To ensure your kayak helmet continues to look nice and new, you need to clean your helmet frequently. So how to clean the helmet properly? The following article will give some pointers on cleaning your kayak helmet.
Something you should know before starting:
If you need to wear the helmet today, don't wash it. Because the helmet will take some time to dry.
Please avoid the use of odor-eliminating sprays. Because you're likely to end up with a Febreze and gross cheese-smelling helmet, or you'll run the risk of putting a Lysol'ed helmet on your head, starting to sweat, and getting Lysol in your eyes.
Do not use solvents (for example, Alcohol, acetone) or any other aggressive washing detergents that can change the quality of the helmet.
Consult your owner's manual. You must ensure you won't do anything to avoid your specific warranty.
Now we need to prepare the tools we'll use to clean the helmet.
Microfiber rags do not need to be new or expensive but make sure they are clean.
The toothbrush has to be something with soft bristles. We'll use this in hard-to-reach places where those microfiber rags won't allow you to clean easily.
If you don't have the baby shampoo, Dr. Bronner's, a mild soap or dish soap, would also work.
30 degrees celsius or 90 degrees Fahrenheit and neutral ph water.
How to Wash Your Kayak Helmet?
Remove the Accessories
If your helmet is equipped with any accessories like a visor, then the first thing is to remove the visor. Don't forget to remove any electronic system you've installed.
Remove the Pads
The padding is easily removable.
Wash the Pads
Mix a few drops of shampoo in a bowl with warm water, dip the pads in the solution, and let that set for about 15-20 minutes, then massage them back and forth like you'd wash your hair. The reason for using shampoo is to remove all the oils from your hair. It does a great job of removing all the oils.
Wash the Internal
Dip the microfiber rags in shampoo and warm water solution, and wring it out well with several quick pumping motions.
That's going to do two important things for you.
First, it's going to relieve the microfiber rags of excess water. It should be a wet cleaning, not a sopping-wet cleaning since you don't want to saturate the helmet's protective lining with water completely.
Second, that pumping motion will create suds, and the suds are what we want for cleaning. So, give the helmet's interior a good scrubbing with your sudsy-but-not-overly-wet microfiber rags. Repeat several times with clean water (again, wring the microfiber rags out well so that it's not soaking) to relieve the helmet of the soap.
The liner of most water sports helmets is easy to clean, like our Tontron 1# Whitewater Kayak Helmet, equipped with quick dry soft EVA absorption liner, which is comfortable and can be cleaned as new with a simple wipe.
Wash the Shell
If the exterior is gritty, which it probably is, you can wipe that off with the sudsy microfiber rags. Just save that for after you've cleaned and rinsed the interior so that you don't transfer the grit to the microfiber rags to the helmet's liner.
If you do anything stuck in the vents or around the gaskets, use the toothbrush and get a little bit of warm water on, work your way around the helmet and down, and make sure to get any of the spots that might be trapping dirt clean.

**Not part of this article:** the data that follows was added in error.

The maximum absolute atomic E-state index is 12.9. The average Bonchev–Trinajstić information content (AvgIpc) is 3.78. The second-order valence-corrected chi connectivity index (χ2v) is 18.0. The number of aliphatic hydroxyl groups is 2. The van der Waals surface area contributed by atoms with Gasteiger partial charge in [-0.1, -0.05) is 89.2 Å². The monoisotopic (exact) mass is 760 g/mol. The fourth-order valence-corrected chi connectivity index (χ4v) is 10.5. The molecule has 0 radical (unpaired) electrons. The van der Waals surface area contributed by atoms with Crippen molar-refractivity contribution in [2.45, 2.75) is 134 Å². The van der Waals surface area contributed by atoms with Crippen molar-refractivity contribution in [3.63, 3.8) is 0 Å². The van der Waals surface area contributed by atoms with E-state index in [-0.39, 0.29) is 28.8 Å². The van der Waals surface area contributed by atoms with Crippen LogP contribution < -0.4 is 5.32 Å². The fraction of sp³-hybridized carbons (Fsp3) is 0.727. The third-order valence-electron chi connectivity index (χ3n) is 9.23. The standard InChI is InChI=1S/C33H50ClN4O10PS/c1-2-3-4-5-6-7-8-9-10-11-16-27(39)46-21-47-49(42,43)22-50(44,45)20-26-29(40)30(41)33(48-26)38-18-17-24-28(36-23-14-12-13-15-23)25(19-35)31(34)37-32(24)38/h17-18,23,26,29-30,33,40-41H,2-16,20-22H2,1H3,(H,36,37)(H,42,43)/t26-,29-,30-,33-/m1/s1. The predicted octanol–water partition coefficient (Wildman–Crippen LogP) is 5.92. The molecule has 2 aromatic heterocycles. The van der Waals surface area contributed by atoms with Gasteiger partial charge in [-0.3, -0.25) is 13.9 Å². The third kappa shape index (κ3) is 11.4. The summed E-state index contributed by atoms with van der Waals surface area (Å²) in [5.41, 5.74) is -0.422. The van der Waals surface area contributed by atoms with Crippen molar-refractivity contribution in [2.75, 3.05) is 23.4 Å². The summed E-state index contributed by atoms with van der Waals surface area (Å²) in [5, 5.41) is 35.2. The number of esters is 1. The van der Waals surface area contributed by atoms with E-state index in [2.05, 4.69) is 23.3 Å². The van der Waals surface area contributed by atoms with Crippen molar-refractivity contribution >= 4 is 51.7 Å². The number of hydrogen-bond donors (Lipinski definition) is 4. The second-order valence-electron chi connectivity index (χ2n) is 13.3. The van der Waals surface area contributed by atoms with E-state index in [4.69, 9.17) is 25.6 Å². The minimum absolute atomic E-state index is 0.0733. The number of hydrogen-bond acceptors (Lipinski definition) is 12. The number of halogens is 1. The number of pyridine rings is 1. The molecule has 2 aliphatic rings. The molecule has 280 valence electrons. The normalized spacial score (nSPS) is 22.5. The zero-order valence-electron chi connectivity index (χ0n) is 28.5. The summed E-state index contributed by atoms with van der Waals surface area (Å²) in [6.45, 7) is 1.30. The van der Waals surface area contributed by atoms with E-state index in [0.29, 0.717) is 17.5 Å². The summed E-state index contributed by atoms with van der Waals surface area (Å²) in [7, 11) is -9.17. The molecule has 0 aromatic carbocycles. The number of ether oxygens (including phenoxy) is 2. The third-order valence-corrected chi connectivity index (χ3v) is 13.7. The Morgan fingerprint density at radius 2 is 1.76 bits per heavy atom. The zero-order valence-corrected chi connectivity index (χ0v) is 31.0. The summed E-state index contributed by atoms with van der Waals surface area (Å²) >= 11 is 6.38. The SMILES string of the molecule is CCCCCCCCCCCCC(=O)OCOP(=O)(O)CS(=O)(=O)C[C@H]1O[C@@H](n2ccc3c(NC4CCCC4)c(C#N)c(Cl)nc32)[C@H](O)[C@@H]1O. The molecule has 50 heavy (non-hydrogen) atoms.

Removing Stains from Helmets
Staining is likely to happen on the chin strap in the form of makeup. A simple way to remove that is: Use rubbing alcohol.
Drying the Helmet
Don't use external heat, like a hairdryer, clothing dryer, or microwave. It'll damage any plastic parts. Just put them on a nice clean towel, let them air dry, and come back the next morning.
If you need to wear the helmet today, use a dry microfiber rag, and vigorously wipe the interior dry as best before allowing it to air dry to completion. If the day is damp or humid, or if you live in a damp climate, you may want to do a few extra things to speed along the drying process, like setting a fan in the direction of the helmet or balling a hand towel up and inserting it into the cavity to absorb moisture. If it's a dry, warm day, setting the helmet outside will also help to speed up the drying time.
How to Wash a Visor?
Do not use solvents (for example, Alcohol, acetone) or any other aggressive washing detergents that can change the qualities of the visors.
Soaking with the microfiber rags draped over it. We're going to do the same way we cleaned the helmet's shell with just a little warm water and a microfiber rag.
Most of the grime should have been loosened very nicely when we had the rag draped over, and by removing the pin lock, insert it to clean the inside and any fingerprints or watermark so that you can wash these out. Because you will be replacing the pin lock insert on a nice clean visor, once we have this cleaned again, we're just going to take our dry microfiber rag and wipe it down, and this is where you'll see if any fingerprints or anything is lingering behind. Hold it up to the light. If you see any scrapes or scratches, it might be time to go ahead and replace a visor. But usually, you can get a pretty decent living out of a visor by just maintaining it regularly.
If your visor has special functions, such as anti-fog or anti-scratch, it is better to use a specific cleaning set.
Don't try to dry them clean without moisture. You will drag salt/dirt/dust around the coating and leave marks on the inside of the visor. This is difficult or impossible to correct afterward.
That's all about cleaning your kayak helmet.
If you have specific questions about your helmet, send us an e-mail. Thank you.